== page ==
Pat Turner has called on Scott Morrison to show “a bit of backbone” over the push for a genuine Indigenous voice to parliament, as she accused the government of pursuing a flawed process that was doomed to fail.
The co-chair of the Joint Council on Closing the Gap used an address to the National Press Club to warn the Coalition’s approach was high on rhetoric but shifting away from “a voice to parliament” as proposed in the Uluru statement from the heart to a more limited “voice to government”.
This meant the government-controlled process for establishing a voice was “likely to be disjointed, conflicted, and thus counterproductive” and it also created an unacceptable risk of “considerable division arising between Aboriginal and Torres Strait Islander people”, Turner said on Wednesday.
The speech represented a significant shot across the bows from a leader who worked closely with the Morrison government on securing the latest Closing the Gap agreement.
Turner, who is also a member of a government advisory group on the voice, said the commitment to shared decision-making between government and Aboriginal and Torres Strait Islander people was “not to be applied only at the discretion of governments when and on what governments determine”.
“The proposed voice to government – like many other incarnations that have gone before – will not stand the test of time and be doomed to fail unless these foundational shortcomings are addressed urgently,” Turner said.
The chief executive of the National Aboriginal Community Controlled Health Organisation said the options to be put forward for community consultation later this year would be decided by government.
She said it was to Morrison’s credit that he had “heard us” on a new approach to Closing the Gap – but she said the prime minister now needed to show leadership on the voice.
“You have to have the strong leadership of the prime minister and the cabinet, and they’ve got to be prepared to stand up for it,” she said. “We’ll need to see a bit of backbone here and a bit of real commitment. That’s what you need. Ken [Wyatt] can’t do it by himself.”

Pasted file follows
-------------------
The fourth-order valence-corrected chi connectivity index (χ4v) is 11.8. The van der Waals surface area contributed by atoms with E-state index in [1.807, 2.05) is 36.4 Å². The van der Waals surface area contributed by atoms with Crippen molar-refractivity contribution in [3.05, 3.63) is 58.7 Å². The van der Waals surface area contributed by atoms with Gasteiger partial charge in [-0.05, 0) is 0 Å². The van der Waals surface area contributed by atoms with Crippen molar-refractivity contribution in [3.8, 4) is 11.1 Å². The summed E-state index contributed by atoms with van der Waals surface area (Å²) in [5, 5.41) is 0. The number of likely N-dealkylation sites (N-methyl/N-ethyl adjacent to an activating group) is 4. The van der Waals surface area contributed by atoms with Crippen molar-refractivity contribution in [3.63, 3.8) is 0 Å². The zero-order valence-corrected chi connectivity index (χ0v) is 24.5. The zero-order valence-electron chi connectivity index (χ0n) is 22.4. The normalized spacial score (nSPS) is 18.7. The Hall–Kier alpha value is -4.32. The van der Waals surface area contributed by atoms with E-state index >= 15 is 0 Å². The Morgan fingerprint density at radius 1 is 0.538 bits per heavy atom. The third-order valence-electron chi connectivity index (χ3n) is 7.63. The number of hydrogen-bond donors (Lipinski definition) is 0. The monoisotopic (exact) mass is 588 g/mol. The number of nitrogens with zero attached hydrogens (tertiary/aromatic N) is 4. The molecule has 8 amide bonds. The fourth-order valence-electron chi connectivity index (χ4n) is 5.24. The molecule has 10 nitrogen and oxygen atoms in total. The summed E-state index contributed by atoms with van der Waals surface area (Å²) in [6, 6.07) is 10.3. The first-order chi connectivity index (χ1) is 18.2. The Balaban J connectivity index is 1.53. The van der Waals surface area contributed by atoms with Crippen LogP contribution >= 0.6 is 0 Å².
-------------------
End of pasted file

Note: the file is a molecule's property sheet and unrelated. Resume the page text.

Turner said she hoped Wyatt, the minister for Indigenous Australians, accepted “our right to determine who our representatives are”.
Asked whether she got the sense that Wyatt was being obstructed by elements within the government, Turner said: “Well, I don’t know. I don’t work on the machinations that go within or between political parties. I’m just a naive observer like you.”
Wyatt is expected to take options to cabinet by the end of this year, which will pave the way for a round of consultation.
The Uluru statement from the heart in 2017 called for “for the establishment of a First Nations Voice enshrined in the constitution” – but the government has ruled out constitutional change to give certainty to the new voice. The government is also keeping options open as to whether it will be put in place through legislation.
Morrison has previously likened the idea to a third chamber of parliament, a continuation of a controversial criticism his predecessor, Malcolm Turnbull, had used.
Indigenous and legal experts have rejected that characterisation, pointing out a voice to parliament would not have any veto powers, nor would it examine every piece of legislation.
A spokesperson for Wyatt said the government was “working in partnership with Aboriginal and Torres Strait Islander people across the country to develop a practical way for Indigenous voices to be heard at all levels”.
The spokesperson said community consultation would begin later this year “with Indigenous and non-Indigenous Australians in urban, regional and remote locations across Australia”.
“Ultimately, if anybody is going to advise government or the parliament, it must be established and accepted by government – any suggestion that this detracts from views or contributions of Indigenous Australians is wrong,” the spokesperson said.
Turner said she would not resign from the senior advisory group on the voice – which is headed by Dr Marcia Langton and Prof Tom Calma – because she believed it was “better to be inside the tent making the argument”.
But she warned that Australia was lagging behind other liberal democracies with Indigenous minorities when it came to setting up institutions and structures that allowed Indigenous peoples to be heard.
“How can we confidently raise concerns about human rights – whether it be the treatment of the Uighurs in China, or the death penalty in Iran, or mass incarceration and police overreach in the US, or the restraints on freedom of expression in Hong Kong – while failing to hear the cries of Indigenous Australians for justice, fairness and equality?”
Wyatt said in a recent speech that the government was developing an Indigenous voice that was “more than a voice to parliament, and more than a voice to government”.
It would empower people and it could “not be a Canberra-designed approach in the bubble of Canberra”.